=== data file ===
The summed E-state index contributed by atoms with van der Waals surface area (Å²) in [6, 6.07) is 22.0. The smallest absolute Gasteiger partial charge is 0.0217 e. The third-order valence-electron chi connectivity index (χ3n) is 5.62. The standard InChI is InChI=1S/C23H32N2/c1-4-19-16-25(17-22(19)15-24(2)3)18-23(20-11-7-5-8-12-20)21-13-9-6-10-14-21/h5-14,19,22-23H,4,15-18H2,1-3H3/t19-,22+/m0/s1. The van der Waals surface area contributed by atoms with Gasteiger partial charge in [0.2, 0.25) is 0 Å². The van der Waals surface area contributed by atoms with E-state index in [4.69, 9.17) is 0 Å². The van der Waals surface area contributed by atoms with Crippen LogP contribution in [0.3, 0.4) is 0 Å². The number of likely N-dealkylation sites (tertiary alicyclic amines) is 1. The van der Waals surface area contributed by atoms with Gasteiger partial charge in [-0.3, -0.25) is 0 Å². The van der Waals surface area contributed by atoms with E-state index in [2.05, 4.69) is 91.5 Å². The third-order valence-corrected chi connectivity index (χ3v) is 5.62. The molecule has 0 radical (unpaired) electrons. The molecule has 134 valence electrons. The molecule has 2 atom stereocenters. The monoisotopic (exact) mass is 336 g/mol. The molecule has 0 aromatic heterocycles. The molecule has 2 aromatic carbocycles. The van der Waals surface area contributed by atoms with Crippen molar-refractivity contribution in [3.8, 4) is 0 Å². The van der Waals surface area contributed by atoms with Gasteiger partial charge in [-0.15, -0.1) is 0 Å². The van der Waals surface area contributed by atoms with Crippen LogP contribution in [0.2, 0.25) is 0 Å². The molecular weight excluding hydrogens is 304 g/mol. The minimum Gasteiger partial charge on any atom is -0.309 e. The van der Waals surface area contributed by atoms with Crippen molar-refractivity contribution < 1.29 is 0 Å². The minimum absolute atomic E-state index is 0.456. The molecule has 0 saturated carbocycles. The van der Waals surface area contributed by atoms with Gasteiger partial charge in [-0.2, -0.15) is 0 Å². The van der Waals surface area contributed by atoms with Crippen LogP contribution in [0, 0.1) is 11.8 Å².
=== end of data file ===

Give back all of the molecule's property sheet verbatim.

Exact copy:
The summed E-state index contributed by atoms with van der Waals surface area (Å²) in [6, 6.07) is 22.0. The smallest absolute Gasteiger partial charge is 0.0217 e. The third-order valence-electron chi connectivity index (χ3n) is 5.62. The standard InChI is InChI=1S/C23H32N2/c1-4-19-16-25(17-22(19)15-24(2)3)18-23(20-11-7-5-8-12-20)21-13-9-6-10-14-21/h5-14,19,22-23H,4,15-18H2,1-3H3/t19-,22+/m0/s1. The van der Waals surface area contributed by atoms with Gasteiger partial charge in [0.2, 0.25) is 0 Å². The van der Waals surface area contributed by atoms with E-state index in [4.69, 9.17) is 0 Å². The van der Waals surface area contributed by atoms with Crippen LogP contribution in [0.3, 0.4) is 0 Å². The number of likely N-dealkylation sites (tertiary alicyclic amines) is 1. The van der Waals surface area contributed by atoms with Gasteiger partial charge in [-0.3, -0.25) is 0 Å². The van der Waals surface area contributed by atoms with E-state index in [2.05, 4.69) is 91.5 Å². The third-order valence-corrected chi connectivity index (χ3v) is 5.62. The molecule has 0 radical (unpaired) electrons. The molecule has 134 valence electrons. The molecule has 2 atom stereocenters. The monoisotopic (exact) mass is 336 g/mol. The molecule has 0 aromatic heterocycles. The molecule has 2 aromatic carbocycles. The van der Waals surface area contributed by atoms with Crippen molar-refractivity contribution in [3.8, 4) is 0 Å². The van der Waals surface area contributed by atoms with Gasteiger partial charge in [-0.15, -0.1) is 0 Å². The van der Waals surface area contributed by atoms with Crippen LogP contribution in [0.2, 0.25) is 0 Å². The molecular weight excluding hydrogens is 304 g/mol. The minimum Gasteiger partial charge on any atom is -0.309 e. The van der Waals surface area contributed by atoms with Crippen molar-refractivity contribution < 1.29 is 0 Å². The minimum absolute atomic E-state index is 0.456. The molecule has 0 saturated carbocycles. The van der Waals surface area contributed by atoms with Gasteiger partial charge in [-0.2, -0.15) is 0 Å². The van der Waals surface area contributed by atoms with Crippen LogP contribution in [0, 0.1) is 11.8 Å².